Even though weather as we know it fades away 10 to 15 miles above the ground, dramatic changes
still occur in the atmosphere all the way into the reaches of space. Charged particles from the
sun produce beautiful auroras when they interact with the earth's magnetic field and the thin
outer regions of the atmosphere. Strong outbursts of radiation from the sun are linked to the 11-year
sunspot cycle, and can create unsafe conditions for astronauts and satellites.
The National Oceanic and Atmospheric Administration (NOAA) is the parent agency of the National
Weather Service, and also the Space Environment Center (SEC). The SEC forecasts environmental conditions for the extreme upper atmosphere and the lower regions of space.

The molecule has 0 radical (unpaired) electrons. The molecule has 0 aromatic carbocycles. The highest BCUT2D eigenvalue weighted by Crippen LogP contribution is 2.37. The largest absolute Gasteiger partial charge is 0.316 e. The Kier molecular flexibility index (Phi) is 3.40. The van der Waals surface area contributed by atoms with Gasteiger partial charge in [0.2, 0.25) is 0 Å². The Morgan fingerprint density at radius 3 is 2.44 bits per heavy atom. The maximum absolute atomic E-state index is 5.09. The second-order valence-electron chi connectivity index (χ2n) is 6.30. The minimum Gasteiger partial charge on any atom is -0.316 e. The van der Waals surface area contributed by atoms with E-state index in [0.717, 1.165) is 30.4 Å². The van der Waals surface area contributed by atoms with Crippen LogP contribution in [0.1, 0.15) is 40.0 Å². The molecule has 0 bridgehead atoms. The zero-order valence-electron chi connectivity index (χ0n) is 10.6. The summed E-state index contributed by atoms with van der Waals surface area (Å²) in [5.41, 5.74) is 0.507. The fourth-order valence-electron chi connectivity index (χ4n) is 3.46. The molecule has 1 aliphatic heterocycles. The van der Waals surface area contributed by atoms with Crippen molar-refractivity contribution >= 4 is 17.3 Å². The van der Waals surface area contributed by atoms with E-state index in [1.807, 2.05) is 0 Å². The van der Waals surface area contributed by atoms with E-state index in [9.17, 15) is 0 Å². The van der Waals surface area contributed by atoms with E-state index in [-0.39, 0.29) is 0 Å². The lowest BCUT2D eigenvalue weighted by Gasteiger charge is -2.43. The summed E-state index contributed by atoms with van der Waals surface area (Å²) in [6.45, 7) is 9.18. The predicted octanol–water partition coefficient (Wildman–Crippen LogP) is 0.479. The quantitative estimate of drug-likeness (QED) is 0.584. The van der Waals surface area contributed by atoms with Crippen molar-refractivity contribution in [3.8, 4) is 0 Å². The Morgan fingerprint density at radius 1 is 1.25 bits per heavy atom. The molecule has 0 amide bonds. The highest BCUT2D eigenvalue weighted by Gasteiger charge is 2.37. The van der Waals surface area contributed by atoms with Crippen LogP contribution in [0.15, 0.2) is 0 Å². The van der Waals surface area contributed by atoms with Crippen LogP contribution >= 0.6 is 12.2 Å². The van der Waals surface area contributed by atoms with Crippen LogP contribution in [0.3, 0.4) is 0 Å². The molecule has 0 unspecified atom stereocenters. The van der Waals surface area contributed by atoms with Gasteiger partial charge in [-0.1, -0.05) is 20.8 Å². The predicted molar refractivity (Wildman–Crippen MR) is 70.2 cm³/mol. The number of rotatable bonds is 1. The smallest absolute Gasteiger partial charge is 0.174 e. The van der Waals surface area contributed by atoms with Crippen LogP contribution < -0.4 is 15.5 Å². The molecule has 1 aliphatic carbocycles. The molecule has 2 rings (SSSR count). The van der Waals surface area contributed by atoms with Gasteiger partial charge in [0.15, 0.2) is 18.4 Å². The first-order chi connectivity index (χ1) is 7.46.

Space Weather Information
Data provided by the Space Environment Center and SOHO
Auroras (Northern Lights)
This plot shows the current extent and position of the northern auroral oval, extrapolated from measurements taken during the most recent polar pass of the NOAA POES satellite. To see the auroras from the Carolinas, look for the activity level (on left margin of image) to be 9 or greater, and for the brighter, more active shading to extend down into the Eastern US.
The weather isn't the only interesting thing to watch for in the sky. Have you ever noticed what appears to be a star slowly moving across the sky during the evening? You may have actually seen an orbiting satellite hundreds of miles away. Go to this NASA page to see if any satellites will be visible from your backyard soon.